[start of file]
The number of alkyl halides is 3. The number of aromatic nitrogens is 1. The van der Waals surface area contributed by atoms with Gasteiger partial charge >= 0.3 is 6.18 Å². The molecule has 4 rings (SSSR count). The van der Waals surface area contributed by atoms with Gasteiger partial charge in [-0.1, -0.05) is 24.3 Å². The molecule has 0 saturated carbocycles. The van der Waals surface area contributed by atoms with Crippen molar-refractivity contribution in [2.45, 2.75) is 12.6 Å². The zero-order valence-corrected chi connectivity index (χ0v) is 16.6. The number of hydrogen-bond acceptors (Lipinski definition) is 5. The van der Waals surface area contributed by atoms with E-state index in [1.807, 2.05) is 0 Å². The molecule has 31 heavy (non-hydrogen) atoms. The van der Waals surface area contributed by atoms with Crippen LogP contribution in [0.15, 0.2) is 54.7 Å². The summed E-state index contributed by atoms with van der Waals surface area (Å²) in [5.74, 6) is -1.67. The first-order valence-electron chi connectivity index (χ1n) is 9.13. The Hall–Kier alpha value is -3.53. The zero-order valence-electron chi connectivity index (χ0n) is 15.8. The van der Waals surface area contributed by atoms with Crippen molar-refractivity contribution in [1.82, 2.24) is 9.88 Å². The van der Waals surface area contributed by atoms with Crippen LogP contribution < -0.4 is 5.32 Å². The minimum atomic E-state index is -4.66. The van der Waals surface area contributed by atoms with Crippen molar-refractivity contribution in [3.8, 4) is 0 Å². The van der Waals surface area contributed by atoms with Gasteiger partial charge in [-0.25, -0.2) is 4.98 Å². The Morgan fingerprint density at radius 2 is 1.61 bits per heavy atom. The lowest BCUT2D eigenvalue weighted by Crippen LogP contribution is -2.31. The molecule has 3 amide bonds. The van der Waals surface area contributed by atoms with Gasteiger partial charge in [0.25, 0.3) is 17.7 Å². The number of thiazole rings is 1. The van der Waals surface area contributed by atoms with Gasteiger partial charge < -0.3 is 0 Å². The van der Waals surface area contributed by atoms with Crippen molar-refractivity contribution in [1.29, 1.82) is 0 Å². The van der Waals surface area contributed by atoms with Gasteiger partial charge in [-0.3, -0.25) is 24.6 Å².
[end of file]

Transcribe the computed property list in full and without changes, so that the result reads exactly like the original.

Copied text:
The number of alkyl halides is 3. The number of aromatic nitrogens is 1. The van der Waals surface area contributed by atoms with Gasteiger partial charge >= 0.3 is 6.18 Å². The molecule has 4 rings (SSSR count). The van der Waals surface area contributed by atoms with Gasteiger partial charge in [-0.1, -0.05) is 24.3 Å². The molecule has 0 saturated carbocycles. The van der Waals surface area contributed by atoms with Crippen molar-refractivity contribution in [2.45, 2.75) is 12.6 Å². The zero-order valence-corrected chi connectivity index (χ0v) is 16.6. The number of hydrogen-bond acceptors (Lipinski definition) is 5. The van der Waals surface area contributed by atoms with E-state index in [1.807, 2.05) is 0 Å². The molecule has 31 heavy (non-hydrogen) atoms. The van der Waals surface area contributed by atoms with Crippen LogP contribution in [0.15, 0.2) is 54.7 Å². The summed E-state index contributed by atoms with van der Waals surface area (Å²) in [5.74, 6) is -1.67. The first-order valence-electron chi connectivity index (χ1n) is 9.13. The Hall–Kier alpha value is -3.53. The zero-order valence-electron chi connectivity index (χ0n) is 15.8. The van der Waals surface area contributed by atoms with Crippen molar-refractivity contribution in [1.82, 2.24) is 9.88 Å². The van der Waals surface area contributed by atoms with Crippen LogP contribution < -0.4 is 5.32 Å². The minimum atomic E-state index is -4.66. The van der Waals surface area contributed by atoms with Crippen molar-refractivity contribution in [3.8, 4) is 0 Å². The van der Waals surface area contributed by atoms with Gasteiger partial charge in [-0.25, -0.2) is 4.98 Å². The Morgan fingerprint density at radius 2 is 1.61 bits per heavy atom. The lowest BCUT2D eigenvalue weighted by Crippen LogP contribution is -2.31. The molecule has 3 amide bonds. The van der Waals surface area contributed by atoms with Gasteiger partial charge in [0.25, 0.3) is 17.7 Å². The number of thiazole rings is 1. The van der Waals surface area contributed by atoms with Gasteiger partial charge < -0.3 is 0 Å². The van der Waals surface area contributed by atoms with Crippen molar-refractivity contribution in [1.29, 1.82) is 0 Å². The van der Waals surface area contributed by atoms with Gasteiger partial charge in [-0.3, -0.25) is 24.6 Å².